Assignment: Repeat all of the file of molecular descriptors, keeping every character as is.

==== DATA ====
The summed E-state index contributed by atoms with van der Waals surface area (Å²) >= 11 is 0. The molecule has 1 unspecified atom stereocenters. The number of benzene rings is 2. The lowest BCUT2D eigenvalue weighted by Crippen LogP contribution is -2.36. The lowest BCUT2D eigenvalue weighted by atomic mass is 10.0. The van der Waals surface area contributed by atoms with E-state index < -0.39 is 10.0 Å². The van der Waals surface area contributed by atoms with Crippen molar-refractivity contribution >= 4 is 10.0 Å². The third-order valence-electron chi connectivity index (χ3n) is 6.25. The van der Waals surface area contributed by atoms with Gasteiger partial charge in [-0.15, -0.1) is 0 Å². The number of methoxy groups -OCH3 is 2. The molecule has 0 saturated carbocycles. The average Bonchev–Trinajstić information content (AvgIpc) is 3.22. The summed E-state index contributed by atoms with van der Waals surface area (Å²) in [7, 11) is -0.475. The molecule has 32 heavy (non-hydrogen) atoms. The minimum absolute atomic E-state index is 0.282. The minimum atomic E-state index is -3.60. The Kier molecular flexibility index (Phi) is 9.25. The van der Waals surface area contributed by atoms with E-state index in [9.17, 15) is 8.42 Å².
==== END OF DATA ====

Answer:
The summed E-state index contributed by atoms with van der Waals surface area (Å²) >= 11 is 0. The molecule has 1 unspecified atom stereocenters. The number of benzene rings is 2. The lowest BCUT2D eigenvalue weighted by Crippen LogP contribution is -2.36. The lowest BCUT2D eigenvalue weighted by atomic mass is 10.0. The van der Waals surface area contributed by atoms with E-state index < -0.39 is 10.0 Å². The van der Waals surface area contributed by atoms with Crippen molar-refractivity contribution >= 4 is 10.0 Å². The third-order valence-electron chi connectivity index (χ3n) is 6.25. The van der Waals surface area contributed by atoms with Gasteiger partial charge in [-0.15, -0.1) is 0 Å². The number of methoxy groups -OCH3 is 2. The molecule has 0 saturated carbocycles. The average Bonchev–Trinajstić information content (AvgIpc) is 3.22. The summed E-state index contributed by atoms with van der Waals surface area (Å²) in [7, 11) is -0.475. The molecule has 32 heavy (non-hydrogen) atoms. The minimum absolute atomic E-state index is 0.282. The minimum atomic E-state index is -3.60. The Kier molecular flexibility index (Phi) is 9.25. The van der Waals surface area contributed by atoms with E-state index in [9.17, 15) is 8.42 Å².